Please call us if you have questions or comments. Every member has equal ownership in the cooperative, and we value your opinion.


Gary Clarke, President

Announcing the Beaches Water Cooperative's Annual Meeting
Date: September 14, 2008       Time: 3:00 pm
Location: Long Beach Civic Center on Calvert Blvd

II. Water System Improvements

We have had a busy year in both maintaining and improving the water system.  Besides having the seasonal system leaks to repair, this year we have had to replace two well pumps, a booster pump, and gas chlorination controls. As many of you know the predecessor of the Beaches Water System started with the subdivision of Long Beach and Calvert beach in the early 1930s.  The system has continually evolved to this present form of having eight wells, five pumping stations, a 6 inch main loop supplier, and gas chlorination. The system has high reliability due to its redundancy and interconnection. The one well pump that failed and was replaced was in-service for over 25 years that we know of without any maintenance or repair.  This exceeds the 15 years that normally can be expected of a well pump.  The other well pump may have operated for close to 20 years.  We can expect more major infrastructure replacement in the coming years.  As a community owned not-for-profit water system we do not retain earnings as in a for profit company.  We operate within our budgetary means each year.  We are, however, required to maintain a reserve fund for failures of pumps and wells so we are prepared financially to handle these issues.   We will be looking in the near future at well maintenance, rehabilitation, which is recommended but has never been performed on our system.  The benefits are maintenance of well capacity and increase life of the well.

One of our past improvements paid dividends again with our recent series of storms.  Power was lost in the community for most homes between 2-6 hours during the storms.  Our emergency generator automatically started when power was lost and ran for 2 hours keeping our main pumping station in operation so no one lost water service during the storm.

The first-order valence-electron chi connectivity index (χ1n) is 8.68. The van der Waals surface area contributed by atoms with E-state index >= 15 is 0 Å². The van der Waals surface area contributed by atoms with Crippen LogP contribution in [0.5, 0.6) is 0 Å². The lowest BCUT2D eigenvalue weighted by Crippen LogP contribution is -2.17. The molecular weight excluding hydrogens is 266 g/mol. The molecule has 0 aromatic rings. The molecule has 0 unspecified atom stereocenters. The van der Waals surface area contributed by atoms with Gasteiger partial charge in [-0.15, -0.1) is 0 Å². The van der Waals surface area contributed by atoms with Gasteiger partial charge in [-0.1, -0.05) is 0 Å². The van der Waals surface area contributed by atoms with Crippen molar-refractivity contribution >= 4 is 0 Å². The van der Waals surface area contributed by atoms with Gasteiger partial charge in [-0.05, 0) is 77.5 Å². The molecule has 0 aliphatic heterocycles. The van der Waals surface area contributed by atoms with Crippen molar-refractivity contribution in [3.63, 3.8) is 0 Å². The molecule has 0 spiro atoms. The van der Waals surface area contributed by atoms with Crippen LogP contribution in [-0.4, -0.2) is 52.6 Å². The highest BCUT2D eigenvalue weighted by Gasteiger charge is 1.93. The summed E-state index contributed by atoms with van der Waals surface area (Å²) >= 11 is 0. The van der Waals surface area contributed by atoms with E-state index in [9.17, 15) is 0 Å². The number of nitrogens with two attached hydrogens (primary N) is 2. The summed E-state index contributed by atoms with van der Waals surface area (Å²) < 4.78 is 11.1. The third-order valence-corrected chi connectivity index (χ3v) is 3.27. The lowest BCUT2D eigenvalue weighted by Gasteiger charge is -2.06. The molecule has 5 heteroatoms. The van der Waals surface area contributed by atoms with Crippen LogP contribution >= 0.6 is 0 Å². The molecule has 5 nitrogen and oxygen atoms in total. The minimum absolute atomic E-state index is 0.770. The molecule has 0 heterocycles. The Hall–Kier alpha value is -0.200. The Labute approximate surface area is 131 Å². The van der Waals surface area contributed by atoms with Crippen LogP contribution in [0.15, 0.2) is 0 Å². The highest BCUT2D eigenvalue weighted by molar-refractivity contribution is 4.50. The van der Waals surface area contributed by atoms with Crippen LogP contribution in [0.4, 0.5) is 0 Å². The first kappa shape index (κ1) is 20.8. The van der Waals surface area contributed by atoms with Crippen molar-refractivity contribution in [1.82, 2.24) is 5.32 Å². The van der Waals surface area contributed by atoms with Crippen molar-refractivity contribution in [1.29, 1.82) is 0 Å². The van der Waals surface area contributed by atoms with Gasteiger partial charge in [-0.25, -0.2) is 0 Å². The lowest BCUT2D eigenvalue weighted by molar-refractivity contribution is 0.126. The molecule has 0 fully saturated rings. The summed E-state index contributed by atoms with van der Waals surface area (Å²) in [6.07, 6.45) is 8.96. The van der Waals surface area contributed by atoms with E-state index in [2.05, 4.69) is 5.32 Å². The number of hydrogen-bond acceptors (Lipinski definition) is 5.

III. Water Conservation

Tips for Conserving Water:

  •        Turn off water while brushing your teething or shaving
  •        Keep your shower to five minutes or less
  •        Only use dishwasher or washing machine with a full load
  •        Repair leaky faucets, toilets, or pipes
  •        Use water efficient faucet aerators/showerheads
  •        Mulch your flower & vegetable beds to reduce evaporation
  •        Water your garden in the morning when evaporation is less
  •        Landscape using drought tolerant plants

To aid in water conservation for our community, BWC is offering, at wholesale cost, water saving shower heads and faucet aerators.  These water saving devices use 1/2 to 1/4 less water than the regular devices and produce similar water pressures.  They are reported to provide the same enjoyment as their high flow counter parts.  If enough members participate in this conservation effort we could save millions of gallons of water a year.  These water saving devices can be purchased, by our members only, at the BWC office for the following prices:

Device Wholesale (your price) Retail List Price
Shower Head $4.95 $18.95
Shower Wand $6.95 $30.99
Faucet aerator $0.50 $1.50
Toilet Tank Dams $1.99 $6.99

IV. Right of Ways

From time to time it is necessary to repair, replace, or install new distribution piping in the right-of-ways.  More of this will be happening with the installation of water meter pits.  When this happens, you may notice digging along side the road in the right-of-ways.  These road right-of-ways exist past the paved portion of the road and are usually 40 or 50 feet wide where as the road may only be 25 foot wide.  Many community members maintain these right-of-ways areas as part of their yards.  When it is necessary to dig in these areas we will always return theses areas to the same or better condition that they were in prior to the work.  Remember we are a member owned organization and those BWC guys out there working are looking out for the best interests of the community.

V. National Night Out